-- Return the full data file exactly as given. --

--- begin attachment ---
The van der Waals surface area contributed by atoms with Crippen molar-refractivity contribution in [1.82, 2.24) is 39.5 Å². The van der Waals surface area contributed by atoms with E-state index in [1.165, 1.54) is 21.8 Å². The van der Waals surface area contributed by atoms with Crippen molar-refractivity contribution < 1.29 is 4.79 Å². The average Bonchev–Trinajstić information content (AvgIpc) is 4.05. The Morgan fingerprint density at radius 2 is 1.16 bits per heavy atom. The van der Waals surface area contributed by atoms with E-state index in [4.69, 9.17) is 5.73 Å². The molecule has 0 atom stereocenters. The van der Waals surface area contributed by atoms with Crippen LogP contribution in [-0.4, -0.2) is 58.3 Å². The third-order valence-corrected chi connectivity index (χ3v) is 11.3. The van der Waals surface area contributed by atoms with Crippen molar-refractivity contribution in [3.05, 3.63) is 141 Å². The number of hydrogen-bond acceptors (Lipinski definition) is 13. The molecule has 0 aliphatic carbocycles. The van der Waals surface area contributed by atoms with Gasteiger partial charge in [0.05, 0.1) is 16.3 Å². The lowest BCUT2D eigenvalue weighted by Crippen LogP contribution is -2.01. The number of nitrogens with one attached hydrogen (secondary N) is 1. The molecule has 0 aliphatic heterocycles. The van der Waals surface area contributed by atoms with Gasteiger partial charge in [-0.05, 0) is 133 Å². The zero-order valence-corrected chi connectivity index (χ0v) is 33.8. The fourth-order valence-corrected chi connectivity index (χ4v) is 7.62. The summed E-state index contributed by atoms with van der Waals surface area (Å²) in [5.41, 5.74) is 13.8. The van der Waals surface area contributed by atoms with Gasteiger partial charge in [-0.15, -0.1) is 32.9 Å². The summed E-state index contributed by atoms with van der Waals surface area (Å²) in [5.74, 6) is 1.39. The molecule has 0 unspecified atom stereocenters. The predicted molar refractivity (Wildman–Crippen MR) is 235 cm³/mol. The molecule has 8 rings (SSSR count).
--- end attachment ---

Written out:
The van der Waals surface area contributed by atoms with Crippen molar-refractivity contribution in [1.82, 2.24) is 39.5 Å². The van der Waals surface area contributed by atoms with E-state index in [1.165, 1.54) is 21.8 Å². The van der Waals surface area contributed by atoms with Crippen molar-refractivity contribution < 1.29 is 4.79 Å². The average Bonchev–Trinajstić information content (AvgIpc) is 4.05. The Morgan fingerprint density at radius 2 is 1.16 bits per heavy atom. The van der Waals surface area contributed by atoms with E-state index in [4.69, 9.17) is 5.73 Å². The molecule has 0 atom stereocenters. The van der Waals surface area contributed by atoms with Crippen LogP contribution in [-0.4, -0.2) is 58.3 Å². The third-order valence-corrected chi connectivity index (χ3v) is 11.3. The van der Waals surface area contributed by atoms with Crippen molar-refractivity contribution in [3.05, 3.63) is 141 Å². The number of hydrogen-bond acceptors (Lipinski definition) is 13. The molecule has 0 aliphatic carbocycles. The van der Waals surface area contributed by atoms with Gasteiger partial charge in [0.05, 0.1) is 16.3 Å². The lowest BCUT2D eigenvalue weighted by Crippen LogP contribution is -2.01. The number of nitrogens with one attached hydrogen (secondary N) is 1. The molecule has 0 aliphatic heterocycles. The van der Waals surface area contributed by atoms with Gasteiger partial charge in [-0.05, 0) is 133 Å². The zero-order valence-corrected chi connectivity index (χ0v) is 33.8. The fourth-order valence-corrected chi connectivity index (χ4v) is 7.62. The summed E-state index contributed by atoms with van der Waals surface area (Å²) in [5.41, 5.74) is 13.8. The van der Waals surface area contributed by atoms with Gasteiger partial charge in [-0.15, -0.1) is 32.9 Å². The summed E-state index contributed by atoms with van der Waals surface area (Å²) in [5.74, 6) is 1.39. The molecule has 0 unspecified atom stereocenters. The predicted molar refractivity (Wildman–Crippen MR) is 235 cm³/mol. The molecule has 8 rings (SSSR count).